The theme from The Dark Knight cued a show for Lanvin that also had a heroic male as its theme. But he wore so many faces it was as though Alber Elbaz and Lucas Ossendrijver were conducting a demographic survey of the heroes of Lanvinland. What they had in common: a uniform of some kind. "The best way for men to dress," Elbaz declared. "A man in uniform is always a hero." First out was a persona the designers described as "security guard," which meant narrow, military-inflected layers scissored from bonded leather.

According to Ossendrijver, the collection that followed was intended as a steady loosening up of that initial pulled-together premise. That much wasn't immediately obvious—although boots first lost their laces and then turned into sandals. But it was clear that the essence of the collection was the all-important Option, from the uptightest skins to free-flowing layers, via some new twists on urban tailoring, where the jackets had dramatically dropped shoulders. The finale threw the spotlight on a look that mashed up vintage military tailoring with graphic techno-ethnic prints in long, floppy tees. "Is it hippie or is it happy?" Elbaz mused obliquely. Either way, it was something new for Lanvin.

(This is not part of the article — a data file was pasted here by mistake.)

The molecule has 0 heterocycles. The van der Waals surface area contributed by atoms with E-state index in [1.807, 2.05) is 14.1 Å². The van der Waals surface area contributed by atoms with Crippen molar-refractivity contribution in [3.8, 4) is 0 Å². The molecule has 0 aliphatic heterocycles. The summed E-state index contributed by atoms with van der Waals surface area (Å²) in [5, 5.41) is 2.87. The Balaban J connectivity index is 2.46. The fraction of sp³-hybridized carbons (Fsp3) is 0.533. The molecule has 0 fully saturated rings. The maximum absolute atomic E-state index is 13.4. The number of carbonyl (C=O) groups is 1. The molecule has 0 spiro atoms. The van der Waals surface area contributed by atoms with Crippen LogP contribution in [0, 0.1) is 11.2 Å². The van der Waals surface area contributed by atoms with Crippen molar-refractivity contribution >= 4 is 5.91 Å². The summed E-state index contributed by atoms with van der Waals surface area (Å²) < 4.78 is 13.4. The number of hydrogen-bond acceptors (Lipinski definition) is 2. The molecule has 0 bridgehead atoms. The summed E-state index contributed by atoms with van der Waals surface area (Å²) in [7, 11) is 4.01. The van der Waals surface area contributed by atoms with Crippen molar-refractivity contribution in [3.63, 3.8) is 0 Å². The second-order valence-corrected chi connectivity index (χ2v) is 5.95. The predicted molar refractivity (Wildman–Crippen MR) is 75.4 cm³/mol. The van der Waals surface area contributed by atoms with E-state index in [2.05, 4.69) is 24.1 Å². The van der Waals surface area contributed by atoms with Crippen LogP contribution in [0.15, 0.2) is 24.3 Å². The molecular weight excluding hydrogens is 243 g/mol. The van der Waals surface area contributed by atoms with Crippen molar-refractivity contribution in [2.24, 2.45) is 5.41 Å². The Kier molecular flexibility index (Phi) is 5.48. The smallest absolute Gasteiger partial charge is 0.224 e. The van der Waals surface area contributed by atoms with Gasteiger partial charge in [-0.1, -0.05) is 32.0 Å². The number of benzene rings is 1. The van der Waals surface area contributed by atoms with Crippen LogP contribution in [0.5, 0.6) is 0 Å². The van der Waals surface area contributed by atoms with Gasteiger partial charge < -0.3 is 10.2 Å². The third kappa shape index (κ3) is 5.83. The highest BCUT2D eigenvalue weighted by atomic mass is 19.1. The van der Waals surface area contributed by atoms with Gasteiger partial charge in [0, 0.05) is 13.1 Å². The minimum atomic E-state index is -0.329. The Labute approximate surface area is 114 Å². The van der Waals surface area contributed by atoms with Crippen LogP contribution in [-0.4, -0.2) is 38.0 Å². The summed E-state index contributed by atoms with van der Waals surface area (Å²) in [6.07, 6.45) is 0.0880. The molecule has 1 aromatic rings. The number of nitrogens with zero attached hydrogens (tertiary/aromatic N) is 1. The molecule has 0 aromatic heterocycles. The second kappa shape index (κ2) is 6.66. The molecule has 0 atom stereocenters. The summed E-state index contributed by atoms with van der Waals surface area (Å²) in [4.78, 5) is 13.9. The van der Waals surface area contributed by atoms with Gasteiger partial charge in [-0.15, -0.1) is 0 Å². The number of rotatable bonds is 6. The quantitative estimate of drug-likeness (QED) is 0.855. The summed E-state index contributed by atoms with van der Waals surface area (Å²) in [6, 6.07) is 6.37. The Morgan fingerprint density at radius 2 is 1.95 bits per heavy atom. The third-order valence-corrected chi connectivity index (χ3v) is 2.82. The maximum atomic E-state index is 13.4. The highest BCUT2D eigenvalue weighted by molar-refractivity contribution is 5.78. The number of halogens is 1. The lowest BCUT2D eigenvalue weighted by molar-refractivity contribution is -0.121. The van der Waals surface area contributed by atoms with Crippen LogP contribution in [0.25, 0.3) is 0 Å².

What made it more interesting is that Elbaz was feeling that menswear has been rushing through the ambiguously gendered door that he and Ossendrijver opened five years ago. It was time, he decided, for Lanvin to man up. But let it be written that ambiguity is still one of Lanvin menswear's salient strengths.